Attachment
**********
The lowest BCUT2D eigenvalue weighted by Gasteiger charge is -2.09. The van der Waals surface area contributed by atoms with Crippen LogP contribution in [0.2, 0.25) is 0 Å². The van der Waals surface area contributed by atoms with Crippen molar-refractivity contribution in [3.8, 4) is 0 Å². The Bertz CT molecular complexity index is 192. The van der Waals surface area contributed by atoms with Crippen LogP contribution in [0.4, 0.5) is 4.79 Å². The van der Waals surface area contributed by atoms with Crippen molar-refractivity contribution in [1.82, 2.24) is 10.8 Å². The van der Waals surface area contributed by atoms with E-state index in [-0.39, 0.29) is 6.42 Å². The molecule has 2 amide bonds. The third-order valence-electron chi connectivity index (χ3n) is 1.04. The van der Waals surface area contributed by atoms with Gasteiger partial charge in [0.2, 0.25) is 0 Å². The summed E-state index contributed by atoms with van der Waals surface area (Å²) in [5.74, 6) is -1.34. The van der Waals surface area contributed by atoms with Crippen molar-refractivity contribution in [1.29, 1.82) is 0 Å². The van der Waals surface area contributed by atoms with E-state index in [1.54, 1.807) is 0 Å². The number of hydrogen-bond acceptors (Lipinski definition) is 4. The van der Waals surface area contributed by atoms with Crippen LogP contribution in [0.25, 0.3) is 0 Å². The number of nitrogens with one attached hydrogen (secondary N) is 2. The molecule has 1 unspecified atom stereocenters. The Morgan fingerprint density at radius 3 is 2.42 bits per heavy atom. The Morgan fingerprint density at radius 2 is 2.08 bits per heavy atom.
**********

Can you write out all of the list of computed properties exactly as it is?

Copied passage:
The lowest BCUT2D eigenvalue weighted by Gasteiger charge is -2.09. The van der Waals surface area contributed by atoms with Crippen LogP contribution in [0.2, 0.25) is 0 Å². The van der Waals surface area contributed by atoms with Crippen molar-refractivity contribution in [3.8, 4) is 0 Å². The Bertz CT molecular complexity index is 192. The van der Waals surface area contributed by atoms with Crippen LogP contribution in [0.4, 0.5) is 4.79 Å². The van der Waals surface area contributed by atoms with Crippen molar-refractivity contribution in [1.82, 2.24) is 10.8 Å². The van der Waals surface area contributed by atoms with E-state index in [-0.39, 0.29) is 6.42 Å². The molecule has 2 amide bonds. The third-order valence-electron chi connectivity index (χ3n) is 1.04. The van der Waals surface area contributed by atoms with Gasteiger partial charge in [0.2, 0.25) is 0 Å². The summed E-state index contributed by atoms with van der Waals surface area (Å²) in [5.74, 6) is -1.34. The van der Waals surface area contributed by atoms with Crippen molar-refractivity contribution in [1.29, 1.82) is 0 Å². The van der Waals surface area contributed by atoms with E-state index in [1.54, 1.807) is 0 Å². The number of hydrogen-bond acceptors (Lipinski definition) is 4. The van der Waals surface area contributed by atoms with Crippen LogP contribution in [0.25, 0.3) is 0 Å². The number of nitrogens with one attached hydrogen (secondary N) is 2. The molecule has 1 unspecified atom stereocenters. The Morgan fingerprint density at radius 3 is 2.42 bits per heavy atom. The Morgan fingerprint density at radius 2 is 2.08 bits per heavy atom.